“See 43 C.F.R. § 4110.3-2(b) (emphasis added). Moreover, it is “[m]andatory” that BLM incorporate into grazing permits “terms and conditions that ensure conformance with subpart 4180 [the FRH requirements].” 43 C.F.R. 4130.3-1 (c). BLM’s regulations further specify that the agency may revise grazing permits and make cuts in grazing based on “monitoring, field observations, ecological site inventory or other data acceptable to the authorized officer.” 43 C.F.R. § 4110.3.”
There is no doubt welfare ranchers break laws and policies daily. A simple perusal of this article and legal quotes strongly show their activity to be quite illegal. There is no doubt the Department of the Interior and the Bureau of Land Management assist the welfare ranchers in their illegal activity, simply by allowing it and saying nothing. BLM will also pretend to ignore the situation, but not so ironic, the situation very obvious even to those uninvolved.
Conclusively, it is time to take ALL grazing permits away from the welfare ranchers, as they have conducted continuous and illegal operations on Public Lands for too long. Public Lands belong to Americans’ — not to corporations and welfare ranchers. American’s want our Public Lands back, enough of this deceptiveness, lies, and bully tactics by lobby groups!_____________________________________
1. Zachary A. Smith, The Environmental Policy Paradox, (Englewood Cliffs, NJ Prentice Hall, 1995), p. 179
2. John Freemuth, “Federal Land Management in the West:, in Zachary A. Smith, editor, Environmental Politics and Policy in the West, (Kendall/Hunt Publishing Company, Debuque, Iowa, 1993), p. 202.
3. Personal Interview, Gary Hase Jr., Natural Resource Manager II, Range Section, Land Department, State Forestry Division, 20 April 1995.
4. See 43 U.S.C. § 315b & 16 (1943 Taylor Grazing Act, stating that grazing preferences “shall not create any right, title, interest, or estate in or to the lands” belonging to the U.S. Government) all amendments inclusive.
5. 43 U.S.C. § 580l (FLPMA similar provision); Omaechevarria v. Idaho, 246 U.S. 343, 352 (1918).
6. U.S. v. Fuller, 409 U.S. 488, 494 (1973) (grazing permittee does not acquire a property interest in grazing permit); Swim v. Bergland, 696 F.2d 712, 719 (9th Cir. 1983).
7. Michael D. Hanneman, Effects of Cattle, Elk and Mule Deer on a Narrowleaf Cottonwood Riparian Community Under a Short Duration Grazing System in Northern Arizona, (Masters Thesis, Northern Arizona University, Flagstaff, AZ 1991), pp. 11-19.
8. Protection of public lands from overgrazing is a key purpose of both FLPMA, 43 U.S.C. § 1701 et seq., and TGA, 43 U.S.C. § 315 et seq. See Public Lands Council v. Babbitt, 120 S.Ct. 1815, 1818-20 (2000) (discussing history and development of public lands law as applying to livestock grazing, BLM’s broad authority to protect public lands from damage due to livestock grazing); 43 U.S.C. § 1701(a)(8) (policy objectives of FLPMA).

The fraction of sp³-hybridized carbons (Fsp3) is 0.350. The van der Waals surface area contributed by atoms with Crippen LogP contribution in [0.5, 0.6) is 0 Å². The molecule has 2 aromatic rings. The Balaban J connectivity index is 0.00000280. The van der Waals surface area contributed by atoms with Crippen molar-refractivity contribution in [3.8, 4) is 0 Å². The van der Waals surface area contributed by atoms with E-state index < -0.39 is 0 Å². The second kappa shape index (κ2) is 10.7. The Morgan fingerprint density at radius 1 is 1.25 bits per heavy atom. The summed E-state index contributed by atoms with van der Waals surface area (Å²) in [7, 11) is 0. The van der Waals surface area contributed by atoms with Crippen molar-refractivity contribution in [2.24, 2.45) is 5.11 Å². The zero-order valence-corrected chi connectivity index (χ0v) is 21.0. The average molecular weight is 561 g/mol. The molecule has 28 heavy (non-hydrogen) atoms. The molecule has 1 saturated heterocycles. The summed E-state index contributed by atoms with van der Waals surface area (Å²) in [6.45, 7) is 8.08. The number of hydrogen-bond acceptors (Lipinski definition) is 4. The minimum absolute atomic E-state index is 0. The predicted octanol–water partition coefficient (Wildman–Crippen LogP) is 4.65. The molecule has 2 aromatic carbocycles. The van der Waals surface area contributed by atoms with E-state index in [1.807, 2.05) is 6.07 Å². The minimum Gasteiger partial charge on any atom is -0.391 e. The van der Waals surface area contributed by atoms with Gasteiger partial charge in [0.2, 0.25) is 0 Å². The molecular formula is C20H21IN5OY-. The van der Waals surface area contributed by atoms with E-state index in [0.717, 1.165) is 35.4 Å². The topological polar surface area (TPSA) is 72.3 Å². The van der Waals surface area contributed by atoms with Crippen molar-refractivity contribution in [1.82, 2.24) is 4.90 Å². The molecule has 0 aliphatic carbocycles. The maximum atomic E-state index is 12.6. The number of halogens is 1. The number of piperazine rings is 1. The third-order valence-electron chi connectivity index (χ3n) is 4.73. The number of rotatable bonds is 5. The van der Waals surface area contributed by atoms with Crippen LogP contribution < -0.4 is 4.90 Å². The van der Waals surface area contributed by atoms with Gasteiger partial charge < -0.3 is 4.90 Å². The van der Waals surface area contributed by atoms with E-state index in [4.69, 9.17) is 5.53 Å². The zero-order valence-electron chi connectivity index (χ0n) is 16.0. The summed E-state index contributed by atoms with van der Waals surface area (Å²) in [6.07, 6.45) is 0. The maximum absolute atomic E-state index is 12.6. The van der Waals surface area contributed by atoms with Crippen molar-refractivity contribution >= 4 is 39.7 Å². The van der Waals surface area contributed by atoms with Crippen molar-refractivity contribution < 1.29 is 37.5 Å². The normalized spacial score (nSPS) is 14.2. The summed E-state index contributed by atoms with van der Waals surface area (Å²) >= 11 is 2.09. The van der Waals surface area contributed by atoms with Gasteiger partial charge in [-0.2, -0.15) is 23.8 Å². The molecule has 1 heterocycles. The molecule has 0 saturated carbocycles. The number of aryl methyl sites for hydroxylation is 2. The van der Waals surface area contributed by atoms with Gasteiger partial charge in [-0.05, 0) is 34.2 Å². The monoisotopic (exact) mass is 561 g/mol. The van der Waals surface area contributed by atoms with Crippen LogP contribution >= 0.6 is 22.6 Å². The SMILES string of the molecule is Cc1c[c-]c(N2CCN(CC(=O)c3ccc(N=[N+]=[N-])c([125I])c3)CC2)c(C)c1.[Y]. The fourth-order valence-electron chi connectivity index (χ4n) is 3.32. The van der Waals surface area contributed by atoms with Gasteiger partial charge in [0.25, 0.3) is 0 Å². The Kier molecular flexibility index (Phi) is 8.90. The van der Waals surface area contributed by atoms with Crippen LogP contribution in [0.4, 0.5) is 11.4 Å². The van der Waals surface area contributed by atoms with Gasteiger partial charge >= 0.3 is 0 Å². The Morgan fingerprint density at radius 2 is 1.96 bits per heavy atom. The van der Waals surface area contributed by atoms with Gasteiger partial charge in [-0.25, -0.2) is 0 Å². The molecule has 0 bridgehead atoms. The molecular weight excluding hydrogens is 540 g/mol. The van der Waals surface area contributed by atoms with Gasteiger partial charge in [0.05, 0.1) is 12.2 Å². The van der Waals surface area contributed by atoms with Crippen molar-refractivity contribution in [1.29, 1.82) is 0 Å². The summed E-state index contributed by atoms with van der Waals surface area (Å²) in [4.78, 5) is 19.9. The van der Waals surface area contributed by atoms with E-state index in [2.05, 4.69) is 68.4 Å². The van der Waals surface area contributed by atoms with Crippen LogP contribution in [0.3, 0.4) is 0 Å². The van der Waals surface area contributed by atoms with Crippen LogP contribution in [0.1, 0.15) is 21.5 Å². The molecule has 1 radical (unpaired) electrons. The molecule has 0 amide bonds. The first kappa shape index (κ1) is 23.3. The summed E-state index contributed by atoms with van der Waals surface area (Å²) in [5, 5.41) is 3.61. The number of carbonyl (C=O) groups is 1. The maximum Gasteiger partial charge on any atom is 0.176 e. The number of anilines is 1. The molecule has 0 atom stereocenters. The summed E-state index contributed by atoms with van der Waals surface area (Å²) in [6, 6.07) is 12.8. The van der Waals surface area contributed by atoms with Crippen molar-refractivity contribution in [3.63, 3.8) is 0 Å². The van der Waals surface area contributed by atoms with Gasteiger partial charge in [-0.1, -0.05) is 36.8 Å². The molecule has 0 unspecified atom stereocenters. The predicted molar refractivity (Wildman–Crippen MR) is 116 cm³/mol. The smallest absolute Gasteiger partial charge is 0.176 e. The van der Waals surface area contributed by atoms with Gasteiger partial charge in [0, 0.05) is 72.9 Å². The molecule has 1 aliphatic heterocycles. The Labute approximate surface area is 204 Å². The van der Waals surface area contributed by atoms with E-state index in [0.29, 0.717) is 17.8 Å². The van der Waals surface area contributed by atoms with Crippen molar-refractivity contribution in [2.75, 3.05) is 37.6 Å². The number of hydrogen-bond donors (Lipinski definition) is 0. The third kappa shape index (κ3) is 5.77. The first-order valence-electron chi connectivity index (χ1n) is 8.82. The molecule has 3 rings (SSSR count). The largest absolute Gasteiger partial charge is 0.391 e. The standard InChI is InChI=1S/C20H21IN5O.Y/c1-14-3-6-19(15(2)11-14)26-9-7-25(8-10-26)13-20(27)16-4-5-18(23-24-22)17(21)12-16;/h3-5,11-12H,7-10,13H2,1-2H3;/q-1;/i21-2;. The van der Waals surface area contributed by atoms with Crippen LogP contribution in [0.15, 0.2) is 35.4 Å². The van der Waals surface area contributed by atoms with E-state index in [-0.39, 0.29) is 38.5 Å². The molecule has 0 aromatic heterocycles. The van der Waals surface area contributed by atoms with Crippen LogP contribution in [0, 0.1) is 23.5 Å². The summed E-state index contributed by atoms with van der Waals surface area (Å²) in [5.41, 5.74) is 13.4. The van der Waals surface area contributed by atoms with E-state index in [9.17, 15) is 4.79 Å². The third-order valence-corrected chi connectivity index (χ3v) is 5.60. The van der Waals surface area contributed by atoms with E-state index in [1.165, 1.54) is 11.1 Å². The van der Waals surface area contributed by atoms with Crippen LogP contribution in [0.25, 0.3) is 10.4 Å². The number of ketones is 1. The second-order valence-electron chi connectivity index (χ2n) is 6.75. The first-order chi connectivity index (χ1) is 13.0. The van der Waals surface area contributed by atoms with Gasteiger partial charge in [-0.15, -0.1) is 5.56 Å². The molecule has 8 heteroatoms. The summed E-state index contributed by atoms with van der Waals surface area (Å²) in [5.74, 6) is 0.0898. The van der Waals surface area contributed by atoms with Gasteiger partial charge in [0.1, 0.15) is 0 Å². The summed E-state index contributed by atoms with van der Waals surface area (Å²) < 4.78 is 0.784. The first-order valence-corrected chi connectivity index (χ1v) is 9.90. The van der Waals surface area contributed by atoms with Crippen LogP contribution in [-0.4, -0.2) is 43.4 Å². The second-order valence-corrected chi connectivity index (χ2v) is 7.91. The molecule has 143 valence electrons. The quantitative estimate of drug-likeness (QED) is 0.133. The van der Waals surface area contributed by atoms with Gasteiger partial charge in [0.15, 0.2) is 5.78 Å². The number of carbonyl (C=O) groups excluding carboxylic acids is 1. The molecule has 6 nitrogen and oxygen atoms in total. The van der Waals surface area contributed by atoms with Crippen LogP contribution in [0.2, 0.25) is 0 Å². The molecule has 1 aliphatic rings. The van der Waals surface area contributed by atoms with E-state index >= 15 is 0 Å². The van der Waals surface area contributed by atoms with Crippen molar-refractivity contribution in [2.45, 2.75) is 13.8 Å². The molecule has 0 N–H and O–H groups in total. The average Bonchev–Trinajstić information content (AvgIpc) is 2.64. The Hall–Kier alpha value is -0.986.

When Congress enacted FLPMA in 1976, it mandated that BLM “shall manage the public lands under the principles of multiple use and sustained yield. . . .” 43 U.S.C. § 1732(a). FLPMA defines “sustained yield” as meaning “the achievement and maintenance in perpetuity of a high-level annual or regular periodic output of the various renewable resources of the public lands consistent with multiple use.” 43 U.S.C. § 1702(h).
9. the ESA provides that all federal agencies “shall utilize their authorities. . . by carrying out programs for the conservation of endangered species,” 16 U.S.C. § 1636(a)(1); and “[e]ach Federal agency shall, in consultation with and with the assistance of the Secretary, insure that any action authorized, funded, or carried out by such agency . . . is not likely to jeopardize the continued existence of any endangered species or threatened species or result in the destruction or adverse modification of habitat of such species. . . .” 16 U.S.C. § 1536(a)(2). The consultation requirement applies to grazing. Pacific Rivers Council v. Thomas, 936 F. Supp. 738, 745 (D. Idaho 1996). Watch out for Western Watersheds Project v. Matejko, No. CIV 01-0259-E-BLW (D. Idaho) (challenge to Forest Service and BLM failure to consult over 1000 irrigation and stockwater diversion on Salmon Challis National Forests).
Also, “it is unlawful for any person subject to the jurisdiction of the United States to. . . take any such species. . . .” 16 U.S.C. § 1538(a). See IWP v. Bennetts, Civ. No. 00-729 (D. Idaho) (motion for summary judgment filed June 2002).
March 23, 2013 at 7:44 pm
Thanks for this great article with so much information. I’ve shared it.
March 24, 2013 at 12:06 am
”I slept and dreamed that life was all joy. I woke and saw that life was but service. I served and understood that service was joy.” ~Tagore
All truth passes through three stages. First, it is ridiculed. Second, it is violently opposed. Third, it is accepted as being self-evident. ~ Arthur Schopenhauer